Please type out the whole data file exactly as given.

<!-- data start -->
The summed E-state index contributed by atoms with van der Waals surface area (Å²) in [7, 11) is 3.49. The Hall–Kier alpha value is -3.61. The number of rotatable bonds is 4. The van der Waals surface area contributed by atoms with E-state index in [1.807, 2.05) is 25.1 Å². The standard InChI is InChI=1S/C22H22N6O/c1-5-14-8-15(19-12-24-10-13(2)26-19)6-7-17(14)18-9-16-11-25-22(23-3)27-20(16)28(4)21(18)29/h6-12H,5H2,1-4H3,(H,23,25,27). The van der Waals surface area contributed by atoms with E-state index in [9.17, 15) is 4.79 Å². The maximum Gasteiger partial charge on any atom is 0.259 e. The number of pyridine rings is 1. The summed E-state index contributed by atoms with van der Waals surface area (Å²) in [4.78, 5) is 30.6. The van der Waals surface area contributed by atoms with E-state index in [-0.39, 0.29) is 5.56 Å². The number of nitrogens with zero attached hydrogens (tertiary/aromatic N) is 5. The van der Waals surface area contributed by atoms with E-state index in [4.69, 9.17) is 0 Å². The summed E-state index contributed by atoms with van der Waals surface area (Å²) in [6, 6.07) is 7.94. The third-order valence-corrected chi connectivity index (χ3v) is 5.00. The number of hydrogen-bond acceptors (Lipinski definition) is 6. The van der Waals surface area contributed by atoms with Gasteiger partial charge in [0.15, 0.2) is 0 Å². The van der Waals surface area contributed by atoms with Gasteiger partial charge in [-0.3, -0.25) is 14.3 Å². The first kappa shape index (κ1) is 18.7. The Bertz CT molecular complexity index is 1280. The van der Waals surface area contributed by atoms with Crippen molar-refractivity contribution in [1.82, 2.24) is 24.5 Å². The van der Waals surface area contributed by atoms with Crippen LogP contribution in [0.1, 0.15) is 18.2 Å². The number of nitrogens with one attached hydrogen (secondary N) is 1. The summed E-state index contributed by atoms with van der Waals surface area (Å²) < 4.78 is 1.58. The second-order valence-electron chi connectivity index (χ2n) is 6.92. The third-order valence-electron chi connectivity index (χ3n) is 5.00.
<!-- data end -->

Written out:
The summed E-state index contributed by atoms with van der Waals surface area (Å²) in [7, 11) is 3.49. The Hall–Kier alpha value is -3.61. The number of rotatable bonds is 4. The van der Waals surface area contributed by atoms with E-state index in [1.807, 2.05) is 25.1 Å². The standard InChI is InChI=1S/C22H22N6O/c1-5-14-8-15(19-12-24-10-13(2)26-19)6-7-17(14)18-9-16-11-25-22(23-3)27-20(16)28(4)21(18)29/h6-12H,5H2,1-4H3,(H,23,25,27). The van der Waals surface area contributed by atoms with E-state index in [9.17, 15) is 4.79 Å². The maximum Gasteiger partial charge on any atom is 0.259 e. The number of pyridine rings is 1. The summed E-state index contributed by atoms with van der Waals surface area (Å²) in [4.78, 5) is 30.6. The van der Waals surface area contributed by atoms with E-state index in [-0.39, 0.29) is 5.56 Å². The number of nitrogens with zero attached hydrogens (tertiary/aromatic N) is 5. The van der Waals surface area contributed by atoms with E-state index in [4.69, 9.17) is 0 Å². The summed E-state index contributed by atoms with van der Waals surface area (Å²) in [6, 6.07) is 7.94. The third-order valence-corrected chi connectivity index (χ3v) is 5.00. The number of hydrogen-bond acceptors (Lipinski definition) is 6. The van der Waals surface area contributed by atoms with Gasteiger partial charge in [0.15, 0.2) is 0 Å². The van der Waals surface area contributed by atoms with Gasteiger partial charge in [-0.3, -0.25) is 14.3 Å². The first kappa shape index (κ1) is 18.7. The Bertz CT molecular complexity index is 1280. The van der Waals surface area contributed by atoms with Crippen molar-refractivity contribution in [1.82, 2.24) is 24.5 Å². The van der Waals surface area contributed by atoms with Crippen LogP contribution in [0.1, 0.15) is 18.2 Å². The number of nitrogens with one attached hydrogen (secondary N) is 1. The summed E-state index contributed by atoms with van der Waals surface area (Å²) < 4.78 is 1.58. The second-order valence-electron chi connectivity index (χ2n) is 6.92. The third-order valence-electron chi connectivity index (χ3n) is 5.00.